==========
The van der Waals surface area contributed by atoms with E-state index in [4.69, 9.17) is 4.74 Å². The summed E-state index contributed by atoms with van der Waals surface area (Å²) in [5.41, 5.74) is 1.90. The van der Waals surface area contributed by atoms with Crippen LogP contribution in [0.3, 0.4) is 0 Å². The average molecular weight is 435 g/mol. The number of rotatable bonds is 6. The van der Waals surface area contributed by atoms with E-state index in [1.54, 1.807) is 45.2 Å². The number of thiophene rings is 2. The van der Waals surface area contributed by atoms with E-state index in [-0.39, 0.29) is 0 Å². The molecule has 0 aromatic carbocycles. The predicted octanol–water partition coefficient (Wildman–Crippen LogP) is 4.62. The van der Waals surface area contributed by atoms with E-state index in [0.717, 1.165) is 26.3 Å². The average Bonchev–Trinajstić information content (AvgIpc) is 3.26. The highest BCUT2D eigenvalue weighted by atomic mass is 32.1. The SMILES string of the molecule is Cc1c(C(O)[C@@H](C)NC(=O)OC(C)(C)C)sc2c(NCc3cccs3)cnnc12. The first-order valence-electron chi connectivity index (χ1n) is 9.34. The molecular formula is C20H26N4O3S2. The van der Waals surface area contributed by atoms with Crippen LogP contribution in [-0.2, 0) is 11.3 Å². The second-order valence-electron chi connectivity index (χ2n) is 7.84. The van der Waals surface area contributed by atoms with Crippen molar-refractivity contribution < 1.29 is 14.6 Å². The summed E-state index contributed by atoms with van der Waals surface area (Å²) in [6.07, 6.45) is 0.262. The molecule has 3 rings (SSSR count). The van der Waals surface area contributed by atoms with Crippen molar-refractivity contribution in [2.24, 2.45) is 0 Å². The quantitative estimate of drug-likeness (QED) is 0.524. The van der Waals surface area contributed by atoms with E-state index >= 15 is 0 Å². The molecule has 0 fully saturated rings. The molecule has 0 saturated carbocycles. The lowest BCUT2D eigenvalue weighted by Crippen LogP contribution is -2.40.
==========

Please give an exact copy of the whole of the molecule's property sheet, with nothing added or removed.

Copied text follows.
The van der Waals surface area contributed by atoms with E-state index in [4.69, 9.17) is 4.74 Å². The summed E-state index contributed by atoms with van der Waals surface area (Å²) in [5.41, 5.74) is 1.90. The van der Waals surface area contributed by atoms with Crippen LogP contribution in [0.3, 0.4) is 0 Å². The average molecular weight is 435 g/mol. The number of rotatable bonds is 6. The van der Waals surface area contributed by atoms with E-state index in [1.54, 1.807) is 45.2 Å². The number of thiophene rings is 2. The van der Waals surface area contributed by atoms with E-state index in [-0.39, 0.29) is 0 Å². The molecule has 0 aromatic carbocycles. The predicted octanol–water partition coefficient (Wildman–Crippen LogP) is 4.62. The van der Waals surface area contributed by atoms with E-state index in [0.717, 1.165) is 26.3 Å². The average Bonchev–Trinajstić information content (AvgIpc) is 3.26. The highest BCUT2D eigenvalue weighted by atomic mass is 32.1. The SMILES string of the molecule is Cc1c(C(O)[C@@H](C)NC(=O)OC(C)(C)C)sc2c(NCc3cccs3)cnnc12. The first-order valence-electron chi connectivity index (χ1n) is 9.34. The molecular formula is C20H26N4O3S2. The van der Waals surface area contributed by atoms with Crippen LogP contribution in [-0.2, 0) is 11.3 Å². The second-order valence-electron chi connectivity index (χ2n) is 7.84. The van der Waals surface area contributed by atoms with Crippen molar-refractivity contribution < 1.29 is 14.6 Å². The summed E-state index contributed by atoms with van der Waals surface area (Å²) in [6.07, 6.45) is 0.262. The molecule has 3 rings (SSSR count). The van der Waals surface area contributed by atoms with Crippen molar-refractivity contribution in [2.24, 2.45) is 0 Å². The quantitative estimate of drug-likeness (QED) is 0.524. The van der Waals surface area contributed by atoms with E-state index >= 15 is 0 Å². The molecule has 0 fully saturated rings. The molecule has 0 saturated carbocycles. The lowest BCUT2D eigenvalue weighted by Crippen LogP contribution is -2.40.